Three new cases of mosquito-borne Zika virus (ZIKV) emerged in the United Kingdom, health officials said. Public Health England (PHE) confirmed that three UK travelers got infected when they visited Central America countries and were diagnosed when they arrived home.
The agency did not provide further details about the new cases but said that the Zika virus does not occur naturally in the UK. The virus is usually seen in countries in South America, Central America and the Caribbean. The United States confirmed cases in Florida and Illinois.
"ZIKV does not occur naturally in the UK. As of 18 January 2016, three cases associated with travel to Colombia, Suriname and Guyana have been diagnosed in UK travellers," PHE posted on its website.
The Centers for Disease Control and Prevention (CDC) warned pregnant women against travelling to countries with confirmed cases of Zika virus. The virus cause serious health defects such as microcephaly.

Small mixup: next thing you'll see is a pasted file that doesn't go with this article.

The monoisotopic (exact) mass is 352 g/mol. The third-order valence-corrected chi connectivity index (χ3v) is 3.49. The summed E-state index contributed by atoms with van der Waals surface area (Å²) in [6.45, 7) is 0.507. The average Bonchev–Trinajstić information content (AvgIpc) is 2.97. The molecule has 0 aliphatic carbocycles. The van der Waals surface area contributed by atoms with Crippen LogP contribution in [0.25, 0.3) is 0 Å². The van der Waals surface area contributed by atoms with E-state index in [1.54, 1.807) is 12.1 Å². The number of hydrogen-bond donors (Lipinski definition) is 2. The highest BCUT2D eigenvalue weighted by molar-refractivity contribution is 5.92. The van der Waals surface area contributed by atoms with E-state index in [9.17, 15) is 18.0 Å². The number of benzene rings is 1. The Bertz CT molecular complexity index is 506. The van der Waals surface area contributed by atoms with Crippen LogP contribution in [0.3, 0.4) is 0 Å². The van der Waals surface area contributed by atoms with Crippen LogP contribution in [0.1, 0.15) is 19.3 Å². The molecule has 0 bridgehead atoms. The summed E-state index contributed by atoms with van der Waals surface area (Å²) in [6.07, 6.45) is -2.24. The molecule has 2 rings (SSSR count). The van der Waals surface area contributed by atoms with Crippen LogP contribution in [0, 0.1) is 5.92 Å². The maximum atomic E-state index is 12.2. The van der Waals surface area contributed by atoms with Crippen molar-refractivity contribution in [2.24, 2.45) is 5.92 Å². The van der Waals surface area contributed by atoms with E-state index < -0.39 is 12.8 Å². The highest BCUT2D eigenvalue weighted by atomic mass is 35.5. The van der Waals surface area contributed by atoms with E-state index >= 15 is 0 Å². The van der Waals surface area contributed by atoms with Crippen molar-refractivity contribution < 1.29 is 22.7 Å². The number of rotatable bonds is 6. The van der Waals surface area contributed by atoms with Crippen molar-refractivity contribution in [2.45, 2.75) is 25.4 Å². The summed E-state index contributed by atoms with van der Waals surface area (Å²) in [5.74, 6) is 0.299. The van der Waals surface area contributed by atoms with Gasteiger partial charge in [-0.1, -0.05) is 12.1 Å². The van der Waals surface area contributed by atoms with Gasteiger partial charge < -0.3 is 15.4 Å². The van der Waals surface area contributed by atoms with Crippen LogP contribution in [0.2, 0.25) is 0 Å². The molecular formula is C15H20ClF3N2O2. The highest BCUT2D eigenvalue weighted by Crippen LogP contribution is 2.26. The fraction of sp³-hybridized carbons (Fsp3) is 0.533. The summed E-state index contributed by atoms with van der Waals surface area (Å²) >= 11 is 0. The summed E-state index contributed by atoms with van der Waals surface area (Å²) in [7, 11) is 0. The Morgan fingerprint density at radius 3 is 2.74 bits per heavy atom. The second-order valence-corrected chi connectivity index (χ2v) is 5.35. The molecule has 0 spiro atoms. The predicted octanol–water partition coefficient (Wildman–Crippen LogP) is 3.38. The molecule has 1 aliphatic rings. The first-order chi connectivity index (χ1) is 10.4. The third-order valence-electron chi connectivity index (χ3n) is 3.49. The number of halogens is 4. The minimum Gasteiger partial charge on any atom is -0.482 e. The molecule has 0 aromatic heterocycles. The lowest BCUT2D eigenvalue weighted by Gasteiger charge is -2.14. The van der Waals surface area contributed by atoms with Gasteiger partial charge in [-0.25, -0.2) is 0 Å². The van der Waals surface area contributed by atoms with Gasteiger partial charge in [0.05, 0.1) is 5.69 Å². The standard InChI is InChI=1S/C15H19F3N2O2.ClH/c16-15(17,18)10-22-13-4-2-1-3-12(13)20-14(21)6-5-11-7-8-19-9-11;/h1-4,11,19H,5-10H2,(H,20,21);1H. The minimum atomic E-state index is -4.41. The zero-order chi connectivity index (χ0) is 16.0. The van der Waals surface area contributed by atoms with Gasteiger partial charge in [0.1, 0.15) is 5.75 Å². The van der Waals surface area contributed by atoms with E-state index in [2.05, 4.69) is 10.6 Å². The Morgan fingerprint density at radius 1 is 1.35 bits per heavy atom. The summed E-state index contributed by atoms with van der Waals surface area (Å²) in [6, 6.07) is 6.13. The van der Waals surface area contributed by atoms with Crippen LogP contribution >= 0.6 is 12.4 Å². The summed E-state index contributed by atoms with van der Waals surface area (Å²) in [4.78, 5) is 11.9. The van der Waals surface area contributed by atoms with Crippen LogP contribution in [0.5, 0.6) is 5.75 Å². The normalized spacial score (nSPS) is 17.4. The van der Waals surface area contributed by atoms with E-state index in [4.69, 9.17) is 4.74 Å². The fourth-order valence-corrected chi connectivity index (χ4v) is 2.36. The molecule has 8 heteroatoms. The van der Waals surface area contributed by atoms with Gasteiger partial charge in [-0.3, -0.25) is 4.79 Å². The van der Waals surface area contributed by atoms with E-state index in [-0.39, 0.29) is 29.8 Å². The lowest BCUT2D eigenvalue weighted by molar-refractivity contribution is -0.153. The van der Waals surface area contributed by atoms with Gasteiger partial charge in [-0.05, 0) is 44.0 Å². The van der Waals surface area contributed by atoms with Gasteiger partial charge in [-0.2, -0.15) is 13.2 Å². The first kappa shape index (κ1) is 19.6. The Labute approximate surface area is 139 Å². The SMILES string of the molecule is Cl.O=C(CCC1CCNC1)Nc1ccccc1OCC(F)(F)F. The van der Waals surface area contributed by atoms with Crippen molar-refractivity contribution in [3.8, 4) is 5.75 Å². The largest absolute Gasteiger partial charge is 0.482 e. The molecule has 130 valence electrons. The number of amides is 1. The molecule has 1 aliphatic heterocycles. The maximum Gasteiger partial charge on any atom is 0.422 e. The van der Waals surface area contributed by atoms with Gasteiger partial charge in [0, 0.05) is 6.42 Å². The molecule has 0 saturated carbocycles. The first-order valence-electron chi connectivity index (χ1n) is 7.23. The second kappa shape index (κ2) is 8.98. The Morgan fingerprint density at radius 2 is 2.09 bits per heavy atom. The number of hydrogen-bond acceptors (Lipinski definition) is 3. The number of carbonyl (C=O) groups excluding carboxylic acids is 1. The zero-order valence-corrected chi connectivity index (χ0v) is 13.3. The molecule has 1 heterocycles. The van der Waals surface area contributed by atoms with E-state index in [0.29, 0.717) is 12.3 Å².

CDC issued an Alert 2 Travel Health Notices for people who plan to travel to Zika-stricken countries. This means that enhanced precaution needs to be practiced especially among pregnant women.
People who get infected with the virus usually develop low-grade fever, joint pains, rash, red eyes or conjunctivitis, headache, eye pain and muscle pain. Though the symptoms are similar to that of dengue fever and chikungunya, Zika virus may appear less severe because it goes away on its own. The effects on pregnant women, however, are another facet of the disease.
Brazil, the country that first reported the case of Zika virus in 2015, recorded an increased number of babies born with health defects. Microcephaly is a complication that is irreversible and is likely to result in developmental probelms for the baby. It is characterized by a small head, resulting in the brain not properly and completely developing.
The virus can be transmitted through mosquito bites and health officials urge travelers to take extra precaution to protect against being bitten. If traveling is unavoidable or they live in areas where Zika virus infections have been reported, pregnant women are advised to take dependable and meticulous measures to prevent mosquito bites.